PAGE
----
Short Stories for Point of View in Literature
When the point of view changes, the story changes. Teach the importance of point of view with these short stories
ELA Common Core Standards Covered
Teaching point of view in short stories may cover the following ELA Common Core Standards. This is for your administrator, not your kids. Kids need student-friendly worded objectives.
- RL.9-10.1 Cite strong and thorough textual evidence to support analysis of what the text says explicitly as well as inferences drawn from the text.
- RL.9-10.6 Analyze a particular point of view or cultural experience reflected in a work of literature from outside the United States, drawing on a wide reading of world literature.
- RL.9-10.10 By the end of grade 9, read and comprehend literature, including stories, dramas, and poems, in the grades 9-10 text complexity band proficiently, with scaffolding as needed at the high end of the range. By the end of grade 10, read and comprehend literature, including stories, dramas, and poems, at the high end of the grades 9-10 text complexity band independently and proficiently.
Point of View in Literature Defined
We all teach that point of view is the perspective from which a story is told, but teaching mastery requires learning more than just a definition. Here are the levels of learning in regards to teaching imagery.
- Define point of view: You can teach a monkey to recite a definition. It’s simple memorization. It is necessary for mastery but does not come close to achieving it.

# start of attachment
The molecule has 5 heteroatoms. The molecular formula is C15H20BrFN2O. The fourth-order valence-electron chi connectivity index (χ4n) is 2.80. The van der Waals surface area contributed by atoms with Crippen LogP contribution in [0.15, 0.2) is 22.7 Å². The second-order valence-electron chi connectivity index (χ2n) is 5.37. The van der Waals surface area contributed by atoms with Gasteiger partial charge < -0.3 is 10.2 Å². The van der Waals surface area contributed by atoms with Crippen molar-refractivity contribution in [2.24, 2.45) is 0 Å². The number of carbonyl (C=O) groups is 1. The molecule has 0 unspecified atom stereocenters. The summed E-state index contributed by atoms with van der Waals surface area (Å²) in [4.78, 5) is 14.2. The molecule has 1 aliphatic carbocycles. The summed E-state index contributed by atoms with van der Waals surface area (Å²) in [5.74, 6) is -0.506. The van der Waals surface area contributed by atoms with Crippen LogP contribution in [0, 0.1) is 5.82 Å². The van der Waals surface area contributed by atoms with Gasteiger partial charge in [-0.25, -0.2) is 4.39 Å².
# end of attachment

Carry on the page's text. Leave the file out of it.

- Identify a story’s point of view: You’d have trouble teaching a monkey to identify the point of view in a story (unless it’s a really smart monkey). Most high school students know it when they see it. Simply identifying it, however, has no practical application outside of a classroom. It is not mastery.
- Interpret point of view: Now we’re approaching mastery. Students who can explain the author’s purpose in using a particular point of view and how the point of view relates to the overall theme of the literary work are using critical thinking skills, skills that can be applied outside of the classroom.
- Choose point of view with a purpose: Students who can use point of view to suit a specific purpose in writing or in speech have mastered the concept and are one step closer to becoming a master of words.
Short Stories for Teaching Point of View in Literature
- “Content’s of the Dead Man’s Pocket” by Jack Finney – Tom Benecke compiles a report that just may get him his big raise, but as the piece of yellow paper flies out the window and onto a ledge, Benecke must decide whether to risk his life and retrieve the paper or let it go. The reader sees the story develop from a third-person limited point of view, knowing the thoughts and actions of the story’s protagonist. Gain the perspective of another character — Tom’s wife, a passerby on the street below, his boss — by rewriting a particular passage or by conducting a mock interview.